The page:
Many of these centered on his hometown of Chicago. Rosenwald’s gifts helped to create the city’s Museum of Science and Industry, build the University of Chicago, and support the settlement houses run by Jane Addams and others. He also underwrote a wide range of Jewish organizations, including cultural institutes, theological seminaries and, most notably, the American Jewish Joint Distribution Committee, a fund that was set up during World War I to aid Jewish refugees and that has continued to do so ever since.

The most striking part of Rosenwald’s philanthropy may well be his funding of African-American education in the South. Influenced by Booker T. Washington, he developed a program to construct elementary and secondary schools in any black community that wanted such support. Over a 20-year period, nearly 5,000 schools opened.

. . .

For both Jewish immigrants in the slums of Chicago and black sharecroppers in the rural South, Rosenwald’s philanthropy sought to promote practical efforts at self-improvement, not ambitious plans for social change.

For the full review, see:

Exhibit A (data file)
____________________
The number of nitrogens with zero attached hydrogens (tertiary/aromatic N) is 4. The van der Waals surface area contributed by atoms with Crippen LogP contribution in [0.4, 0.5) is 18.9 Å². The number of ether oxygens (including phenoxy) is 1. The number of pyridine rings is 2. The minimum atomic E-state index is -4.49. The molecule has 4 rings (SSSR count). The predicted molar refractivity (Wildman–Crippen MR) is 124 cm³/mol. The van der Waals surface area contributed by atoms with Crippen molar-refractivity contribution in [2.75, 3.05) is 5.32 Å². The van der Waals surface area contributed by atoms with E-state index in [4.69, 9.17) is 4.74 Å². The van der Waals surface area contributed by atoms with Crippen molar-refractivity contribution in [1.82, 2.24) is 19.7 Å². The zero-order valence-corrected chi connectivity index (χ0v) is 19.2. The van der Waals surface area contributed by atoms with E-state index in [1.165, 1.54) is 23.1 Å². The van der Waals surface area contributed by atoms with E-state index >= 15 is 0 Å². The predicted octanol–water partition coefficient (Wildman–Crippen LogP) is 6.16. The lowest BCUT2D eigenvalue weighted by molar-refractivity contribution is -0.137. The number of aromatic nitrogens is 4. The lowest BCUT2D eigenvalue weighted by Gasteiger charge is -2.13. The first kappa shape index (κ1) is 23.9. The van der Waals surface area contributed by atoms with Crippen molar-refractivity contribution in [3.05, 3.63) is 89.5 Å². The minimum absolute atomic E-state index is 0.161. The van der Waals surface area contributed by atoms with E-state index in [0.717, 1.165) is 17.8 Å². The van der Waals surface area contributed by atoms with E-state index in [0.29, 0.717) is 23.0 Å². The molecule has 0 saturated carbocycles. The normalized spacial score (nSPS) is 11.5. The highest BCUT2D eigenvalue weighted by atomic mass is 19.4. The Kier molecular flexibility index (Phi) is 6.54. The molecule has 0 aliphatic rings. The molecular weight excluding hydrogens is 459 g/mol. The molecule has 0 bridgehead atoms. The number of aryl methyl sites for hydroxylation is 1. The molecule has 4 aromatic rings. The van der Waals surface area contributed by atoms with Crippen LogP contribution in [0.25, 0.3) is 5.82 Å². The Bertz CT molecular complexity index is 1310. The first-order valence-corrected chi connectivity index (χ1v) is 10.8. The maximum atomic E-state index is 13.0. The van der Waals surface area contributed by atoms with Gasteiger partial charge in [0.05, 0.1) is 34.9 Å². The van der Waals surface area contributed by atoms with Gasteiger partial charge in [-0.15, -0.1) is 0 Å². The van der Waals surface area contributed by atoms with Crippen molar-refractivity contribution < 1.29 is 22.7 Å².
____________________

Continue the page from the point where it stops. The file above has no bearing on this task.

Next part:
Leslie Lenkowsky. “BOOKSHELF; A Catalog of Generosity; His approach to philanthropy sought to promote practical efforts at self-improvement, not ambitious plans for social change.” The Wall Street Journal (Monday, Oct. 30, 2017): A15.

(Note: ellipses added.)

(Note: the online version of the review has the date Oct. 29, 2017, and has the title “BOOKSHELF; Review: A Catalog of Generosity; His approach to philanthropy sought to promote practical efforts at self-improvement, not ambitious plans for social change.”)

The book under review is:

Diner, Hasia R. Julius Rosenwald: Repairing the World. New Haven, CT: Yale University Press, 2017.

“Can We Stay Forever?”

(p. A8) “Anyone who knew my mom knew Disney was her happy place,” said Jodie Jackson Wells, a business coach in Boca Raton, Fla., who in 2009 smuggled a pill bottle containing her mother’s ashes into Walt Disney World.

Once inside, Ms. Wells helped spread ashes on the platform of It’s a Small World near a head-spinning bird, a moment in the ride that always made her mother laugh. Later in the day, overcome with grief, Ms. Wells hopped over the barricade surrounding the lawn outside Cinderella’s castle and ran across the grass, flinging them as she crossed.

“I had two fistfuls of the ashes and I literally leapt like I was a dancer,” she said.

. . .